Some days it amazes me how a little effort gets one a long way–a spark creates a raging fire, a smile a date, or some whispered words a swelling wave of action. I have felt acutely aware in recent days just how the littlest things reverberate and cycle up like electricity in a capacitor, causing tiny currents to grow into palpable and powerful surges, enough to move entire groups of people. This is of course how reciprocity–a cornerstone of both Hellenic religion and human interaction–works.
I read a great article earlier today which, though vulgar, made me really think about the community as it is changing now. Some folks may not think it has changed much, but for me it has. I have changed in relation to it, too. I don’t want to jinx it, but it *almost* seems like the polytheist community is -gasp- growing up and into its own. How do I know? To take a leaf from John Cheese’s article:
#5. We’ve Become Embarrassed of Our Past Selves (And Then We Let It Go)
When I started in Hellenismos about five or six years ago, it was because I was tired of eclecticism in neopaganism, which seemed to be a common thread to many other Hellene’s conversion stories. At the time, I was definitely embarrassed about my roots; I was definitely a Silver Ravenwolf kid. A part of my still cringes writing that, but when I really reflect back on it, that woman did more to pique my curiosity in alternative religion than any other author I know. That’s me letting go. That’s not the end of the story, though. I was a very aggressive in my anti-eclecticism in my early days as a Hellene. I knew a lot of other youngish firebrands who were the same way. Eventually, however, I noticed a lot of people started to mellow out. At least in the circles I currently associate in, we’ve (mostly) moved past breaking things down into building things up.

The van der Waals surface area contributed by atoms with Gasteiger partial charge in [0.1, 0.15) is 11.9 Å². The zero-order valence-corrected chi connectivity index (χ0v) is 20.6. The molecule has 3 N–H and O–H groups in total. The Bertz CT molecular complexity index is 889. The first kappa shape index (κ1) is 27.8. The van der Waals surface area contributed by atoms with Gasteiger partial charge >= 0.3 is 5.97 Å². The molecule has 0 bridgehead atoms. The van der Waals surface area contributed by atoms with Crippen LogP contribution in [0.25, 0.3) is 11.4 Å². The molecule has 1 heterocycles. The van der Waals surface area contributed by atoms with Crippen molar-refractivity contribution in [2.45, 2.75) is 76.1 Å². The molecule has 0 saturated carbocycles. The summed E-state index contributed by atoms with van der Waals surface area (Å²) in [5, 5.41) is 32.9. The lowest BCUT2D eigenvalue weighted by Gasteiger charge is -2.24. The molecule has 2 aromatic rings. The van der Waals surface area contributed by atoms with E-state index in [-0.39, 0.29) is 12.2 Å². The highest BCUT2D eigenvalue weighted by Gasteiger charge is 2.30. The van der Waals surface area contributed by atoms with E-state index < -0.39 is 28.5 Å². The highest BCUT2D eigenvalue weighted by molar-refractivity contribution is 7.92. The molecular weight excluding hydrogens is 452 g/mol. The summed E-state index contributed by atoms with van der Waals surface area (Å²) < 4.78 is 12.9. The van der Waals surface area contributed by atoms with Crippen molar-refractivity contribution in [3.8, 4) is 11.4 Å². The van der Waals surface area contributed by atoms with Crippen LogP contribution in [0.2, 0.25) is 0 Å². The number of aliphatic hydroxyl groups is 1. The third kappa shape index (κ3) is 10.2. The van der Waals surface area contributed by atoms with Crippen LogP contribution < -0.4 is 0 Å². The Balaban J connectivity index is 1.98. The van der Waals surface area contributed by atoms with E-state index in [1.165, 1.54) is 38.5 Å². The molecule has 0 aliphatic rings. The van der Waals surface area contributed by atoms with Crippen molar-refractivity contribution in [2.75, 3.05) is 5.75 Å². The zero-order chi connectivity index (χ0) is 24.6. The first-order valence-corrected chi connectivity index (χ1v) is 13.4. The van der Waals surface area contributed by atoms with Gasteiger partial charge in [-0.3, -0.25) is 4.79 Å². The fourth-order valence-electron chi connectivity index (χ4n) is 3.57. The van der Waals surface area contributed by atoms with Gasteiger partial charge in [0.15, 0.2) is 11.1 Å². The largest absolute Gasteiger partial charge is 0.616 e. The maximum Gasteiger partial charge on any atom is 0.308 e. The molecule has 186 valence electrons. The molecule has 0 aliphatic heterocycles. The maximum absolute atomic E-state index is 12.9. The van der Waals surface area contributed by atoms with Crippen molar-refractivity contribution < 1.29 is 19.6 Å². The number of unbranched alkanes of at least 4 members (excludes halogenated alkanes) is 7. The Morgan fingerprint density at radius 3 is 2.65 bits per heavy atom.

#4. We’ve Started Double-Thinking Our Actions
From my contacts with polytheists, I know a lot goes unsaid and undone. I’m always cautious before committing words to the page; it’s tough to balance what I feel everyone should know about Ares and what I personally feel about things. We’ve begun to really acquire a self-awareness of how our actions affect others in the polytheist community. As Cheese’s article states, “You know you’ve made a huge step toward adulthood when you start regularly thinking about how your words and actions affect other people. Especially when dealing with anger.” There was a huge upset over the summer regarding the effects pop-culture has on paganism/polytheism which led to the Silent July protest. The ripples caused by that protest are just now returning to the center from the edges of the blogoshpere. What amazes me is that, for the most part, the Silent July event did more to cement our small community’s values than talking to folks ever could. By writing letters instead of blogging–by writing letters in a physical medium rather than typing–I got to know other polytheists more than I could by reading. It’s that sort of intimacy that creates the environment necessary for building real relationships, which in turn creates real community. Sometimes that means caring even when you could care less (because there’s really only so many times you can read about how utterly awesome my chihuahua Chloe is).